Washington, DC (WorkersCompensation.com) – Attacking the opioid epidemic at the federal level starts with limiting the amount of opioids prescribed to federal workers injured on the job.
During a May 8 hearing of the House of Representatives Subcommittee on Workforce Protections, a subcommittee of the House Committee on Workforce and Education, panelists recommended the federal Office of Workers’ Compensation Program limit initial prescriptions of opioids to 7 days, and refill prescriptions to 30 days, with pre-authorization, among other things.
Current guidelines for opioid prescriptions within the federal government’s workers’ compensation program allows for an initial prescription of 60 days, with pre-authorization of refills.
That is a major problem, said Joe Paduda, president of CompPharma. The program guidelines allow for prescribers to prescribe up to two different opioids “at unlimited levels” for up to 60 days, Paduda said.
This is far beyond what is happening at the state level, he told the committee. Citing work in Ohio, Washington State and California, Paduda said many states were limiting initial prescriptions to 7 days and putting in place much stricter guidelines for refills.
The Federal Employees Compensation Act (FECA) must get in line with those guidelines, he said.
“Unfortunately, when it comes to dealing with the opioid crisis, the FECA and its administrators are 5 to 6 years behind the rest of the Workers’ Compensation industry,” he said during his testimony to the subcommittee. “Time is running out for federal patients taking opioids. FECA’s initial efforts on opioid control are far too permissive and wildly inconsistent with opioid guidelines.”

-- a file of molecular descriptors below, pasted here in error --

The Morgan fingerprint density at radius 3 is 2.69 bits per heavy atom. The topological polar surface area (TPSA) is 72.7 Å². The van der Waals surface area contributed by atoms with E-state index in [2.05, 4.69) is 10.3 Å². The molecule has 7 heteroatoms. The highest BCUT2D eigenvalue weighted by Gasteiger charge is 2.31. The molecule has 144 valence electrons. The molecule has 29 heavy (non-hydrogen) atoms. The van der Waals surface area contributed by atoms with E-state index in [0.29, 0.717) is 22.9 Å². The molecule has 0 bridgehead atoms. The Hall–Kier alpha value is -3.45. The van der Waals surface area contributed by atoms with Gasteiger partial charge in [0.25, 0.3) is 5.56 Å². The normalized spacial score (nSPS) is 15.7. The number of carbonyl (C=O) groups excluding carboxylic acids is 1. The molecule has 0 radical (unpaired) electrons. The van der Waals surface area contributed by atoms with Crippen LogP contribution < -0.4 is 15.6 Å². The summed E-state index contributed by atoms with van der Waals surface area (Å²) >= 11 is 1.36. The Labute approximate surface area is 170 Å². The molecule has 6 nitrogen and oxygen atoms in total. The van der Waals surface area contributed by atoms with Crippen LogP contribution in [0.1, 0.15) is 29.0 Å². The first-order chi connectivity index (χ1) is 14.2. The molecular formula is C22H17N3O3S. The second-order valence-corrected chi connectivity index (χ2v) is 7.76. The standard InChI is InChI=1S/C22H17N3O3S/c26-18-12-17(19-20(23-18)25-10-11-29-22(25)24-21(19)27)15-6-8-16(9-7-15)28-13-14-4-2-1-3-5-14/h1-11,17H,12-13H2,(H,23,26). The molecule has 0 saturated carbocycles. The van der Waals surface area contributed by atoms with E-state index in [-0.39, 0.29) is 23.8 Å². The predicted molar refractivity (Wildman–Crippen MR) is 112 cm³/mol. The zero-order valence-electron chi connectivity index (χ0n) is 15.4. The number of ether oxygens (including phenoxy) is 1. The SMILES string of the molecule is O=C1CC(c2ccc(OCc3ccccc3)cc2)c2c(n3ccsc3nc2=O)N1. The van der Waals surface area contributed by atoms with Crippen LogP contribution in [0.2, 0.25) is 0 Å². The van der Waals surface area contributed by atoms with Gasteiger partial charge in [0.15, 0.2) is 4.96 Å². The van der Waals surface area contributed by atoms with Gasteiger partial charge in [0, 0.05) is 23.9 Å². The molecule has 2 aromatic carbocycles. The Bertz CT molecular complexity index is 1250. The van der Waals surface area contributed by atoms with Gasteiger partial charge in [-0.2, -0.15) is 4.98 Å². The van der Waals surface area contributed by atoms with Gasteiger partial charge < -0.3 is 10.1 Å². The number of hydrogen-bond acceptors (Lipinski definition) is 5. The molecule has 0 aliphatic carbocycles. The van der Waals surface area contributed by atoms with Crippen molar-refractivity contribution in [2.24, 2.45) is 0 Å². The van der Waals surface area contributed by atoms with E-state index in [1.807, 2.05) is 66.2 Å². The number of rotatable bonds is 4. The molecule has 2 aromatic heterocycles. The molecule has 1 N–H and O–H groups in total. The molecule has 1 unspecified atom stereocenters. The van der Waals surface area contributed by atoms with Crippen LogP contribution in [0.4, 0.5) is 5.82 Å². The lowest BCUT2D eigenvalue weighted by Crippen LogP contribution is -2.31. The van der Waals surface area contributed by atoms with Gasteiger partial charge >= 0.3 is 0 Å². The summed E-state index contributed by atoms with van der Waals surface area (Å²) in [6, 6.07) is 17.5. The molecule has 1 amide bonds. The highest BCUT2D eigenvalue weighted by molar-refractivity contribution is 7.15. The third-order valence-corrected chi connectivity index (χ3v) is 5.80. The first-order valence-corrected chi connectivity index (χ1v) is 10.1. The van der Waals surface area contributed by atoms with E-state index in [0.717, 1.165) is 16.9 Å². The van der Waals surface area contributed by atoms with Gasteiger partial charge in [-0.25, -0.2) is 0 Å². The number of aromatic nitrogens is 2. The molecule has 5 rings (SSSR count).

Paduda recommended that the guidelines for prescribing opioids be changed, as well as:
- Requiring random drug screening for all patients prescribed opioids (outside of pre-employment drug screening and random workplace drug screening);
- Requiring drug prescribers to utilize written screening tools;
- Requiring opioid agreements signed by both the patient and the physician; and
- Requiring documentation to changes in functionality and pain.
Rep. Mark DeSaulnier (D-CA) asked Paduda why the federal government lagged behind the states.
Paduda said it was the federal government’s failure to recognize the depth and significance of what is happening with the opioid epidemic.
Workers Compensation Research Institute’s (WCRI’s) Executive Vice President and Counsel Ramona Tanabe told the panel another issue was that a third of patients injured at work did not realize they were taking opioids. There is no requirement in the states WCRI studied, she said, that requires physicians to educate their patients about what they are taking.
Paduda said in the commercial workers’ compensation world, there were safeguards in place that provided that education. Patients were assigned liaisons who would notify patients that they had been prescribed an opioid, which would then notify them by mail. Additionally, drug monitoring programs could track whether or not the patient was taking an opioid in combination with other opioids or other dangerous drugs.
Paduda said these steps were ones the Office of Workers’ Compensation Program could take very quickly to help ensure patients don’t become unknowingly addicted to opioids.
Rep. Drew Ferguson (R-GA), a former dentist, cautioned that any reforms to FECA should not hinder good doctors from treating their patients.
“Don’t make the regulation s so cumbersome that the good providers are restricted in their ability to treat their patients,” he said.
The committee also heard from Inspector General Scott Dahl who said that more data analytics would help oversight organizations to see trends and spot trouble before it became a major issue. He noted that one compounded pain cream had been billed to the OWCP for nearly $30,000 for one bottle. Limits to reimbursements, or a ceiling price for some drugs, would also help save the organization, and the tax payers, millions in drug costs, he said.